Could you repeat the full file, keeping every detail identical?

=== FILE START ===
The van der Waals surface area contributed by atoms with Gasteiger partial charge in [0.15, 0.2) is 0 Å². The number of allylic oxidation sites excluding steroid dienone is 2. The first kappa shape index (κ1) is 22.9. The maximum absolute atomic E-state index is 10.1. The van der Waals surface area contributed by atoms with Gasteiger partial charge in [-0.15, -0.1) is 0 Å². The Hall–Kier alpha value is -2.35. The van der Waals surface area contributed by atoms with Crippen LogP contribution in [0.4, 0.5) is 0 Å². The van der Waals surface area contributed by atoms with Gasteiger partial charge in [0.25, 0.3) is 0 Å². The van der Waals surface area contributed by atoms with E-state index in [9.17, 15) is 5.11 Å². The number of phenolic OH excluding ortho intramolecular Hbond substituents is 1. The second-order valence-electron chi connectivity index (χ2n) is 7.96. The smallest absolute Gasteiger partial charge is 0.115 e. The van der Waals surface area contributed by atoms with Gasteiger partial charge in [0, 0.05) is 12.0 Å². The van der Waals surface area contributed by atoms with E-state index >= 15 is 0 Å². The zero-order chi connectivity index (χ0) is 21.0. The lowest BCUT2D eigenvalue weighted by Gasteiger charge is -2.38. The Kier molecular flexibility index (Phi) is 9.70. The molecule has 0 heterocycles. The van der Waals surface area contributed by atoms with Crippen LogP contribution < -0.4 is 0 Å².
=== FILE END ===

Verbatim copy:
The van der Waals surface area contributed by atoms with Gasteiger partial charge in [0.15, 0.2) is 0 Å². The number of allylic oxidation sites excluding steroid dienone is 2. The first kappa shape index (κ1) is 22.9. The maximum absolute atomic E-state index is 10.1. The van der Waals surface area contributed by atoms with Gasteiger partial charge in [-0.15, -0.1) is 0 Å². The Hall–Kier alpha value is -2.35. The van der Waals surface area contributed by atoms with Crippen LogP contribution in [0.4, 0.5) is 0 Å². The van der Waals surface area contributed by atoms with Gasteiger partial charge in [0.25, 0.3) is 0 Å². The van der Waals surface area contributed by atoms with E-state index in [9.17, 15) is 5.11 Å². The number of phenolic OH excluding ortho intramolecular Hbond substituents is 1. The second-order valence-electron chi connectivity index (χ2n) is 7.96. The smallest absolute Gasteiger partial charge is 0.115 e. The van der Waals surface area contributed by atoms with Gasteiger partial charge in [0, 0.05) is 12.0 Å². The van der Waals surface area contributed by atoms with E-state index >= 15 is 0 Å². The zero-order chi connectivity index (χ0) is 21.0. The lowest BCUT2D eigenvalue weighted by Gasteiger charge is -2.38. The Kier molecular flexibility index (Phi) is 9.70. The molecule has 0 heterocycles. The van der Waals surface area contributed by atoms with Crippen LogP contribution < -0.4 is 0 Å².